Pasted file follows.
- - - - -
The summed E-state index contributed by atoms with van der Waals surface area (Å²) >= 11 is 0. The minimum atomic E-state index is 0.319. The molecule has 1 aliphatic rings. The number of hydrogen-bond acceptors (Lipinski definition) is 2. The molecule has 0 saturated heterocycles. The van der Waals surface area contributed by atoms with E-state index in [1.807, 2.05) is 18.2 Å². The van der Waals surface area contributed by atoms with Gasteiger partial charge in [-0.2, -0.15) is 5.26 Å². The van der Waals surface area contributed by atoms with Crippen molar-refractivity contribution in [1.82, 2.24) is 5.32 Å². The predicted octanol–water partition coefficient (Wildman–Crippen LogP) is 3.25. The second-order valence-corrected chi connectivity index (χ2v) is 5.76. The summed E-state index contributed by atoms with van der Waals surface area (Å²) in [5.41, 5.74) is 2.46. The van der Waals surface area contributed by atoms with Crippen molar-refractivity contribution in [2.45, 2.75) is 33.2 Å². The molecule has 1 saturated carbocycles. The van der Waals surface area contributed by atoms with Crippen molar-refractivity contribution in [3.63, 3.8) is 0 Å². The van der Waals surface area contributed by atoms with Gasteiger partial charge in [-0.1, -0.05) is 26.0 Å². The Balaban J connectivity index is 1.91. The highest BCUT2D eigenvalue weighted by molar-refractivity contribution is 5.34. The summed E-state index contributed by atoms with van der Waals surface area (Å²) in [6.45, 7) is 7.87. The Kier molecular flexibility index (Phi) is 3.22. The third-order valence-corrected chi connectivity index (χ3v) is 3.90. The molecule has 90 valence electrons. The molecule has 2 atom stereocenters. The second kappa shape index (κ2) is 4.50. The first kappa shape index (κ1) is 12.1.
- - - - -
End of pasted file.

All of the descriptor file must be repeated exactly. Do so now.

The summed E-state index contributed by atoms with van der Waals surface area (Å²) >= 11 is 0. The minimum atomic E-state index is 0.319. The molecule has 1 aliphatic rings. The number of hydrogen-bond acceptors (Lipinski definition) is 2. The molecule has 0 saturated heterocycles. The van der Waals surface area contributed by atoms with E-state index in [1.807, 2.05) is 18.2 Å². The van der Waals surface area contributed by atoms with Gasteiger partial charge in [-0.2, -0.15) is 5.26 Å². The van der Waals surface area contributed by atoms with Crippen molar-refractivity contribution in [1.82, 2.24) is 5.32 Å². The predicted octanol–water partition coefficient (Wildman–Crippen LogP) is 3.25. The second-order valence-corrected chi connectivity index (χ2v) is 5.76. The summed E-state index contributed by atoms with van der Waals surface area (Å²) in [5.41, 5.74) is 2.46. The van der Waals surface area contributed by atoms with Crippen molar-refractivity contribution in [2.45, 2.75) is 33.2 Å². The molecule has 1 saturated carbocycles. The van der Waals surface area contributed by atoms with Crippen molar-refractivity contribution in [3.63, 3.8) is 0 Å². The van der Waals surface area contributed by atoms with Gasteiger partial charge in [-0.1, -0.05) is 26.0 Å². The Balaban J connectivity index is 1.91. The highest BCUT2D eigenvalue weighted by molar-refractivity contribution is 5.34. The summed E-state index contributed by atoms with van der Waals surface area (Å²) in [6.45, 7) is 7.87. The Kier molecular flexibility index (Phi) is 3.22. The third-order valence-corrected chi connectivity index (χ3v) is 3.90. The molecule has 90 valence electrons. The molecule has 2 atom stereocenters. The second kappa shape index (κ2) is 4.50. The first kappa shape index (κ1) is 12.1.